As a couple goes through life together you get to know each other pretty well.  One of my many idiosyncrasies that Diane has had to deal with as we have gone through life together is listening to me say, as we pass by an piece of furniture, "yeah, I could make that".  Of course without a shop I never did.  Years passed and her responses have gone from a jubilant, "really that would be wonderful" to an affirming but knowing smile and nod of the head.

Enter the era of the shop and a new year for her at work with a few changes to her work area.  She asks if I could make an inexpensive work table that would fit into some fairly specific dimensions.   My response was quick and enthusiastic, " Yeah! I could make that"!

The first trip to the home center was to look at materials and get an idea how just how much would it cost.  I was thinking of using poplar, a good choice for painted or unseen construction.  By the time I would have had enough to glue up for a top and build the legs I was over fifty dollars, which does not fall into the inexpensive category.  I went home a bit dejected.  A few days later we were passing the other big box home center store and we stopped in.  As we were walking toward the lumber section we passed a display with cut MDF (Medium Density Fiberboard) that was just over the dimensions needed for the top.  Best of all it was only a bit over six dollars.  Down grade the base from poplar to common clear pine and the material price was cut in half.  Needless to say my spirit picked up a bit.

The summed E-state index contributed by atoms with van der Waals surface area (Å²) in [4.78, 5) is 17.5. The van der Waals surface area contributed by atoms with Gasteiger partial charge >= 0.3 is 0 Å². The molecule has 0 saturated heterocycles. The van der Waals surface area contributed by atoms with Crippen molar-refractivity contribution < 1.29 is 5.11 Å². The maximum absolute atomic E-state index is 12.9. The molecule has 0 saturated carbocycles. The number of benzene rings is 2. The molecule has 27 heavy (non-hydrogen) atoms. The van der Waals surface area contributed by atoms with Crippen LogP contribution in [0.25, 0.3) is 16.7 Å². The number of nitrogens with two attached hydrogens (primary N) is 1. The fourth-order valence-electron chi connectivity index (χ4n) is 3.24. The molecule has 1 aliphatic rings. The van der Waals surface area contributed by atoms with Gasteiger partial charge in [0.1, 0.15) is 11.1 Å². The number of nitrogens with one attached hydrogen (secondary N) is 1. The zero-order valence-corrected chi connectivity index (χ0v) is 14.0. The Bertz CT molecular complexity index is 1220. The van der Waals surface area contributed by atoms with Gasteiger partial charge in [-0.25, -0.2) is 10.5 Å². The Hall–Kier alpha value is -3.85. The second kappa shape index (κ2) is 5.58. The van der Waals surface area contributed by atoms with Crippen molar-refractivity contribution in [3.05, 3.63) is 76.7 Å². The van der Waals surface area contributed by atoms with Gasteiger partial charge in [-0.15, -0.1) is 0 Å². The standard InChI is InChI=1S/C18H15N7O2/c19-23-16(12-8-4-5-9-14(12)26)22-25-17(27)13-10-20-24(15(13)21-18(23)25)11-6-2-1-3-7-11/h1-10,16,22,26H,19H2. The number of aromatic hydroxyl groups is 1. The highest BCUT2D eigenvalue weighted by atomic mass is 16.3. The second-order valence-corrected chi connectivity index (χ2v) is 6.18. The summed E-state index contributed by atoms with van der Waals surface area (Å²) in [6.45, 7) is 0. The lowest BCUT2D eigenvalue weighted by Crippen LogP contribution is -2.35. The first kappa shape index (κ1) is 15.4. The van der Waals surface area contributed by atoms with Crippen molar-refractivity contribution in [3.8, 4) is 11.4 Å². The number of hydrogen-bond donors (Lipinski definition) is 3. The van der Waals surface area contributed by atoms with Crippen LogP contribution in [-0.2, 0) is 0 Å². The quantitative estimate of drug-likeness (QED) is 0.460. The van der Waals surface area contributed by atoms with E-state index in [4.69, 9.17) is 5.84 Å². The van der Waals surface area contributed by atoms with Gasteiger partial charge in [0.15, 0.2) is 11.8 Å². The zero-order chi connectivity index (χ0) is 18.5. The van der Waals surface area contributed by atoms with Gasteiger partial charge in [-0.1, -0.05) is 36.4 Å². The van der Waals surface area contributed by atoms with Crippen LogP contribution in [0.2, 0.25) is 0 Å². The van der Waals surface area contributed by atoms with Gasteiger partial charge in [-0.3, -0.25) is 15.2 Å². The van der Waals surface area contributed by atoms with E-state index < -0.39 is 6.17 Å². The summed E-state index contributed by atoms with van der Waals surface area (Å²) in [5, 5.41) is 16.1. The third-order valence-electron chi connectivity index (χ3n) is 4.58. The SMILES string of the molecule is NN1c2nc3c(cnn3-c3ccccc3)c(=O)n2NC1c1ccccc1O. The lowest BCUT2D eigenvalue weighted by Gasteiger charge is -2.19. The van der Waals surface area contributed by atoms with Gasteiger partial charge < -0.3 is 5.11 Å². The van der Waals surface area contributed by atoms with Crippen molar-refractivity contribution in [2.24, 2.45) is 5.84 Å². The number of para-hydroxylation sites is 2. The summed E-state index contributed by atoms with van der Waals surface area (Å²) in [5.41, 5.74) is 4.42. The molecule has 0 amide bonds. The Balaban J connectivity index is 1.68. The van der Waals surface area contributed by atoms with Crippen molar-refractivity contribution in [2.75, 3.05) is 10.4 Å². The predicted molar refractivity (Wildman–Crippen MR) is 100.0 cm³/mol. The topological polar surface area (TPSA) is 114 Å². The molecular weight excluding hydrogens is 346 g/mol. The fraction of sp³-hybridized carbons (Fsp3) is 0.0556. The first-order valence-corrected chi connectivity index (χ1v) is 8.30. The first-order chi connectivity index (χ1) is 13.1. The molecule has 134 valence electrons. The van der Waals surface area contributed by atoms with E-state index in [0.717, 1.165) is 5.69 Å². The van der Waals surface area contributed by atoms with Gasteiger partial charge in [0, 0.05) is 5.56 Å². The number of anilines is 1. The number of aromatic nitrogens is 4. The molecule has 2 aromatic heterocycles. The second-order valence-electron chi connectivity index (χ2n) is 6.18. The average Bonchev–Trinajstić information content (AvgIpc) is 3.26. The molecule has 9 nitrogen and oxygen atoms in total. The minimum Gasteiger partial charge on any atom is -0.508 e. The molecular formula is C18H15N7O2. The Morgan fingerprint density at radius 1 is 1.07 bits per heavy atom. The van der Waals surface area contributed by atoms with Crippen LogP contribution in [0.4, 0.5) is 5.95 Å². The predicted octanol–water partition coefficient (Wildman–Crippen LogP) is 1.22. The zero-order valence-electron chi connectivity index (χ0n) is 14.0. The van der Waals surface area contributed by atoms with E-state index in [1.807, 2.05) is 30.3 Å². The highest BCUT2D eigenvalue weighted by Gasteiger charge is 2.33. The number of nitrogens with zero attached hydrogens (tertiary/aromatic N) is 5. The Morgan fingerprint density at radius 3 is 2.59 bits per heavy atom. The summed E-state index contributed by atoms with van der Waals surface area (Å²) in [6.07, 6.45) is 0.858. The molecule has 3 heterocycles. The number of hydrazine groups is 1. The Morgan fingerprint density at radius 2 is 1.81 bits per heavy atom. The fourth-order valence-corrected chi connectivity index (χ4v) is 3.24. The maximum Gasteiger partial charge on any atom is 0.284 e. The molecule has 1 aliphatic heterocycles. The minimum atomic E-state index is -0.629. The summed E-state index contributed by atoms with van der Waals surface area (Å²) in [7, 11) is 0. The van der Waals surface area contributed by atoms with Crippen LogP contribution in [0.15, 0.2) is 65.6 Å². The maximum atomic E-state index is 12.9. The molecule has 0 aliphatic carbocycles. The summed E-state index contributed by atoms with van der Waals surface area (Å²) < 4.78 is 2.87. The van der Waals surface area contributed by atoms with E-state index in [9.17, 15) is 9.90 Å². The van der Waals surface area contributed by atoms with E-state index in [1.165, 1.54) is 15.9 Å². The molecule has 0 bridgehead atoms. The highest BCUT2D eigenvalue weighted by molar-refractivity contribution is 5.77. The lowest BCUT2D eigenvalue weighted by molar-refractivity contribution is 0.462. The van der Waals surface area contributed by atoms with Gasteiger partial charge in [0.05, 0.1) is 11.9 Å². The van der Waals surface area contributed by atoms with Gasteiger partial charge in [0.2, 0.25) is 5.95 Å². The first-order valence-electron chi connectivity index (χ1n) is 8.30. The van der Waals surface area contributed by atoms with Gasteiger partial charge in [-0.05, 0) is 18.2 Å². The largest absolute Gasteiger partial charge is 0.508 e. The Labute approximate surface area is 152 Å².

The pine they had was only 3/4 inch, which is too thin for the legs I wanted to build so I figured I'd just clean it up a bit and glue two pieces together.  So I brought the 3/4x3x8 (that 3/4 inches thick, 3 inches wide and 8 feet long) into the shop.  Spinning 8 foot boards around in a small space can be a real trick and that's all I'll say about that.  Anyway, without moving a lot of things around I couldn't get them on the table saw so I pulled out the old trusty hand saw.  Add an inch or two to the finish length, mark and with a few strokes of the saw I had four, almost equal, lengths for the legs.  Using standard yellow wood glue I squeezed out a zig zag pattern and spread it out with my finger.  I always keep a roll of paper towels in the shop which made cleaning the glue off my finger pretty easy.  I didn't have enough parallel clamps to clamp each leg by themselves so I just stacked two together and clamped them in sets.

So after the leg blanks had dried the next step to was figure out what shape I wanted.  This was a simple table so I wanted a simple leg shape, a taper along the width.  The outside of the leg would run straight and the taper would run along the inside of the width of the table.  To do this I pulled out a tapering jig I had made some time earlier for another project.